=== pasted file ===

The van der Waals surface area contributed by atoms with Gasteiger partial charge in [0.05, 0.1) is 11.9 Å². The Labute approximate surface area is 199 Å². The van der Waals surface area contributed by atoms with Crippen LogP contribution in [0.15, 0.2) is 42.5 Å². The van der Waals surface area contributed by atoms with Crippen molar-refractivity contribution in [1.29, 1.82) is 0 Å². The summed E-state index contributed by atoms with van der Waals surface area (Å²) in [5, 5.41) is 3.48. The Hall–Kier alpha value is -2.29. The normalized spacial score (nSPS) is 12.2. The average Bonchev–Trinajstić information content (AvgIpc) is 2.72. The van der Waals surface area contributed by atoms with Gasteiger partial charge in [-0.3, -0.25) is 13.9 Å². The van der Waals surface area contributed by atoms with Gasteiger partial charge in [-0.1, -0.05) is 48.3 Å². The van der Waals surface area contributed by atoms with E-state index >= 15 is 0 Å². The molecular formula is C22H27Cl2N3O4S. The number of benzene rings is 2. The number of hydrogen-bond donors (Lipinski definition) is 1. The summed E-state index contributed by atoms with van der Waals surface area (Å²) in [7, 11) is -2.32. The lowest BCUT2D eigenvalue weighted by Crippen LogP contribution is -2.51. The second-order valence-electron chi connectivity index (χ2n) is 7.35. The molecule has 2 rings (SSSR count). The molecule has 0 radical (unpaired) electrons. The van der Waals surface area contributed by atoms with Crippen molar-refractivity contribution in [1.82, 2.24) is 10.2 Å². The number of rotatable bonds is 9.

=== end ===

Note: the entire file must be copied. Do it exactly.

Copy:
The van der Waals surface area contributed by atoms with Gasteiger partial charge in [0.05, 0.1) is 11.9 Å². The Labute approximate surface area is 199 Å². The van der Waals surface area contributed by atoms with Crippen LogP contribution in [0.15, 0.2) is 42.5 Å². The van der Waals surface area contributed by atoms with Crippen molar-refractivity contribution in [1.29, 1.82) is 0 Å². The summed E-state index contributed by atoms with van der Waals surface area (Å²) in [5, 5.41) is 3.48. The Hall–Kier alpha value is -2.29. The normalized spacial score (nSPS) is 12.2. The average Bonchev–Trinajstić information content (AvgIpc) is 2.72. The van der Waals surface area contributed by atoms with Gasteiger partial charge in [-0.3, -0.25) is 13.9 Å². The van der Waals surface area contributed by atoms with Gasteiger partial charge in [-0.1, -0.05) is 48.3 Å². The van der Waals surface area contributed by atoms with E-state index >= 15 is 0 Å². The molecular formula is C22H27Cl2N3O4S. The number of benzene rings is 2. The number of hydrogen-bond donors (Lipinski definition) is 1. The summed E-state index contributed by atoms with van der Waals surface area (Å²) in [7, 11) is -2.32. The lowest BCUT2D eigenvalue weighted by Crippen LogP contribution is -2.51. The second-order valence-electron chi connectivity index (χ2n) is 7.35. The molecule has 2 rings (SSSR count). The molecule has 0 radical (unpaired) electrons. The van der Waals surface area contributed by atoms with Crippen molar-refractivity contribution in [1.82, 2.24) is 10.2 Å². The number of rotatable bonds is 9.